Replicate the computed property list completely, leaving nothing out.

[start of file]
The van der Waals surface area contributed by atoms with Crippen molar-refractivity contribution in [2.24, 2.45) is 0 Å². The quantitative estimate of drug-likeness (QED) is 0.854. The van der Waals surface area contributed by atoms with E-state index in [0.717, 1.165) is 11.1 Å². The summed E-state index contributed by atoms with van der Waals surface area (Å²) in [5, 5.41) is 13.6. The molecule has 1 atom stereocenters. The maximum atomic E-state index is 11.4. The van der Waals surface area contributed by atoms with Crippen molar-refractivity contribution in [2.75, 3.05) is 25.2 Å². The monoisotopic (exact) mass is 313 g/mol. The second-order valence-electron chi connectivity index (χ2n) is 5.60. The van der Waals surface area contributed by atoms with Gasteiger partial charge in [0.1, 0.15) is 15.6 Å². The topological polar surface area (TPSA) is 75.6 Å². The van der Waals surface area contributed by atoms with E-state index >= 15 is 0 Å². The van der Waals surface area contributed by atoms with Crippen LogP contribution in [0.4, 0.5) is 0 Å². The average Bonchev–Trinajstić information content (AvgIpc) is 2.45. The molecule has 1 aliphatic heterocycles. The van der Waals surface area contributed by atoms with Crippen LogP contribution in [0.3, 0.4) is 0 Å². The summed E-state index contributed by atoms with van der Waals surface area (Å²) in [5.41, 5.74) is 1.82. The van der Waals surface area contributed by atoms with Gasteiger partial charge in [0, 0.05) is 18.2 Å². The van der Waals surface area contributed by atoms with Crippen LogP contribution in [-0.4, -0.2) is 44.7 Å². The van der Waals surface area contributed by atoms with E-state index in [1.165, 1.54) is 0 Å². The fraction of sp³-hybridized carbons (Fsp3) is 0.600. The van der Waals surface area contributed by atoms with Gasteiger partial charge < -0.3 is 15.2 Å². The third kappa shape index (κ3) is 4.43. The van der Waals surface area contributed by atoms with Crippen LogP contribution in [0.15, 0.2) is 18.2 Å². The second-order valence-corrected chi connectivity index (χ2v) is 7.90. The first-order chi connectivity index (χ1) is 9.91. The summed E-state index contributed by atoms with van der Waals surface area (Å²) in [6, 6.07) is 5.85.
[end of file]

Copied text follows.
The van der Waals surface area contributed by atoms with Crippen molar-refractivity contribution in [2.24, 2.45) is 0 Å². The quantitative estimate of drug-likeness (QED) is 0.854. The van der Waals surface area contributed by atoms with E-state index in [0.717, 1.165) is 11.1 Å². The summed E-state index contributed by atoms with van der Waals surface area (Å²) in [5, 5.41) is 13.6. The molecule has 1 atom stereocenters. The maximum atomic E-state index is 11.4. The van der Waals surface area contributed by atoms with Crippen molar-refractivity contribution in [2.75, 3.05) is 25.2 Å². The monoisotopic (exact) mass is 313 g/mol. The second-order valence-electron chi connectivity index (χ2n) is 5.60. The van der Waals surface area contributed by atoms with Gasteiger partial charge in [0.1, 0.15) is 15.6 Å². The topological polar surface area (TPSA) is 75.6 Å². The van der Waals surface area contributed by atoms with E-state index >= 15 is 0 Å². The van der Waals surface area contributed by atoms with Crippen LogP contribution in [0.4, 0.5) is 0 Å². The average Bonchev–Trinajstić information content (AvgIpc) is 2.45. The molecule has 1 aliphatic heterocycles. The van der Waals surface area contributed by atoms with Crippen LogP contribution in [0.3, 0.4) is 0 Å². The summed E-state index contributed by atoms with van der Waals surface area (Å²) in [5.41, 5.74) is 1.82. The van der Waals surface area contributed by atoms with Gasteiger partial charge in [0, 0.05) is 18.2 Å². The van der Waals surface area contributed by atoms with Crippen LogP contribution in [-0.4, -0.2) is 44.7 Å². The van der Waals surface area contributed by atoms with E-state index in [1.165, 1.54) is 0 Å². The fraction of sp³-hybridized carbons (Fsp3) is 0.600. The van der Waals surface area contributed by atoms with Gasteiger partial charge < -0.3 is 15.2 Å². The third kappa shape index (κ3) is 4.43. The van der Waals surface area contributed by atoms with Crippen LogP contribution in [0.15, 0.2) is 18.2 Å². The second-order valence-corrected chi connectivity index (χ2v) is 7.90. The first-order chi connectivity index (χ1) is 9.91. The summed E-state index contributed by atoms with van der Waals surface area (Å²) in [6, 6.07) is 5.85.